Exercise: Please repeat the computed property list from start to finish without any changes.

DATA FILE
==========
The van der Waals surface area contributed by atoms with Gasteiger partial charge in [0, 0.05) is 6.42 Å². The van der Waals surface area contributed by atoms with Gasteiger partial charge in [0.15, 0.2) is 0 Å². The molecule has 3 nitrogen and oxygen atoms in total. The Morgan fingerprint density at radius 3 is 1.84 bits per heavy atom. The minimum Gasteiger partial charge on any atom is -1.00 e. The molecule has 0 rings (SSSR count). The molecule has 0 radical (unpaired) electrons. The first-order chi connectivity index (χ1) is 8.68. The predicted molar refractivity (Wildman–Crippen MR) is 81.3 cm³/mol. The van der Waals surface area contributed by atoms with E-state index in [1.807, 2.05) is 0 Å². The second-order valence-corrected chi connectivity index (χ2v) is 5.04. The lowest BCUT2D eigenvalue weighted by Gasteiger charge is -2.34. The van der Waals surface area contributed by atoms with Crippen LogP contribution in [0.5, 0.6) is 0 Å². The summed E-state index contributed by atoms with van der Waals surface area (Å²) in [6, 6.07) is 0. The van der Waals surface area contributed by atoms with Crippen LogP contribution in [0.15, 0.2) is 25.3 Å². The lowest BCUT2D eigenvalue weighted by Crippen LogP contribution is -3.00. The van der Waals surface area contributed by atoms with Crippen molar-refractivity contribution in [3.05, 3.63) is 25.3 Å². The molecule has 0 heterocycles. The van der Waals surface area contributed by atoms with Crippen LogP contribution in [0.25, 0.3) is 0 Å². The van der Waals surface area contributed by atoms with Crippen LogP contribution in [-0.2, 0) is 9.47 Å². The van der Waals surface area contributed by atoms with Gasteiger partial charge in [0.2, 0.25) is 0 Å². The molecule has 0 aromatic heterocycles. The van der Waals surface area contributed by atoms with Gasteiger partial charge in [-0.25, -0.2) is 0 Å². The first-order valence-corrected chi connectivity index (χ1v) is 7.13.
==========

The van der Waals surface area contributed by atoms with Gasteiger partial charge in [0, 0.05) is 6.42 Å². The van der Waals surface area contributed by atoms with Gasteiger partial charge in [0.15, 0.2) is 0 Å². The molecule has 3 nitrogen and oxygen atoms in total. The Morgan fingerprint density at radius 3 is 1.84 bits per heavy atom. The minimum Gasteiger partial charge on any atom is -1.00 e. The molecule has 0 rings (SSSR count). The molecule has 0 radical (unpaired) electrons. The first-order chi connectivity index (χ1) is 8.68. The predicted molar refractivity (Wildman–Crippen MR) is 81.3 cm³/mol. The van der Waals surface area contributed by atoms with E-state index in [1.807, 2.05) is 0 Å². The second-order valence-corrected chi connectivity index (χ2v) is 5.04. The lowest BCUT2D eigenvalue weighted by Gasteiger charge is -2.34. The van der Waals surface area contributed by atoms with Crippen LogP contribution in [0.5, 0.6) is 0 Å². The summed E-state index contributed by atoms with van der Waals surface area (Å²) in [6, 6.07) is 0. The van der Waals surface area contributed by atoms with Crippen LogP contribution in [0.15, 0.2) is 25.3 Å². The lowest BCUT2D eigenvalue weighted by Crippen LogP contribution is -3.00. The van der Waals surface area contributed by atoms with Crippen molar-refractivity contribution in [3.05, 3.63) is 25.3 Å². The molecule has 0 heterocycles. The van der Waals surface area contributed by atoms with Crippen LogP contribution in [0.25, 0.3) is 0 Å². The van der Waals surface area contributed by atoms with Crippen LogP contribution in [-0.2, 0) is 9.47 Å². The van der Waals surface area contributed by atoms with Gasteiger partial charge in [0.2, 0.25) is 0 Å². The molecule has 0 aromatic heterocycles. The van der Waals surface area contributed by atoms with Gasteiger partial charge in [-0.25, -0.2) is 0 Å². The first-order valence-corrected chi connectivity index (χ1v) is 7.13.